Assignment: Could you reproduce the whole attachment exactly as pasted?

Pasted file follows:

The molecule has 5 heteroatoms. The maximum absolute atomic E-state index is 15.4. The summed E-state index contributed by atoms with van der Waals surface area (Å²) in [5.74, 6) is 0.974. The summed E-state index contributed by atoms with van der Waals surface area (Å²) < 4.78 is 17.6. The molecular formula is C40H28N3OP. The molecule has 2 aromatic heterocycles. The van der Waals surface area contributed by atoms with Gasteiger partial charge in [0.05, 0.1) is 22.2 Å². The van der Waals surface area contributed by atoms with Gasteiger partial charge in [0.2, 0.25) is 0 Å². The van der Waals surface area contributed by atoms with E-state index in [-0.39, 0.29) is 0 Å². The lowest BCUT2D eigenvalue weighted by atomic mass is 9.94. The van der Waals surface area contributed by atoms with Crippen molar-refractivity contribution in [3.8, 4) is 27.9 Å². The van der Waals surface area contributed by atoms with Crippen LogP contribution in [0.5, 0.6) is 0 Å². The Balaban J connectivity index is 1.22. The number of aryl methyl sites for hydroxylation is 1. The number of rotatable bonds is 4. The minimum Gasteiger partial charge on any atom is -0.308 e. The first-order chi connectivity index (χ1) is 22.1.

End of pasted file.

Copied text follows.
The molecule has 5 heteroatoms. The maximum absolute atomic E-state index is 15.4. The summed E-state index contributed by atoms with van der Waals surface area (Å²) in [5.74, 6) is 0.974. The summed E-state index contributed by atoms with van der Waals surface area (Å²) < 4.78 is 17.6. The molecular formula is C40H28N3OP. The molecule has 2 aromatic heterocycles. The van der Waals surface area contributed by atoms with Gasteiger partial charge in [0.05, 0.1) is 22.2 Å². The van der Waals surface area contributed by atoms with Gasteiger partial charge in [0.2, 0.25) is 0 Å². The van der Waals surface area contributed by atoms with E-state index in [-0.39, 0.29) is 0 Å². The lowest BCUT2D eigenvalue weighted by atomic mass is 9.94. The van der Waals surface area contributed by atoms with Crippen molar-refractivity contribution in [3.8, 4) is 27.9 Å². The van der Waals surface area contributed by atoms with Crippen LogP contribution in [0.5, 0.6) is 0 Å². The Balaban J connectivity index is 1.22. The number of aryl methyl sites for hydroxylation is 1. The number of rotatable bonds is 4. The minimum Gasteiger partial charge on any atom is -0.308 e. The first-order chi connectivity index (χ1) is 22.1.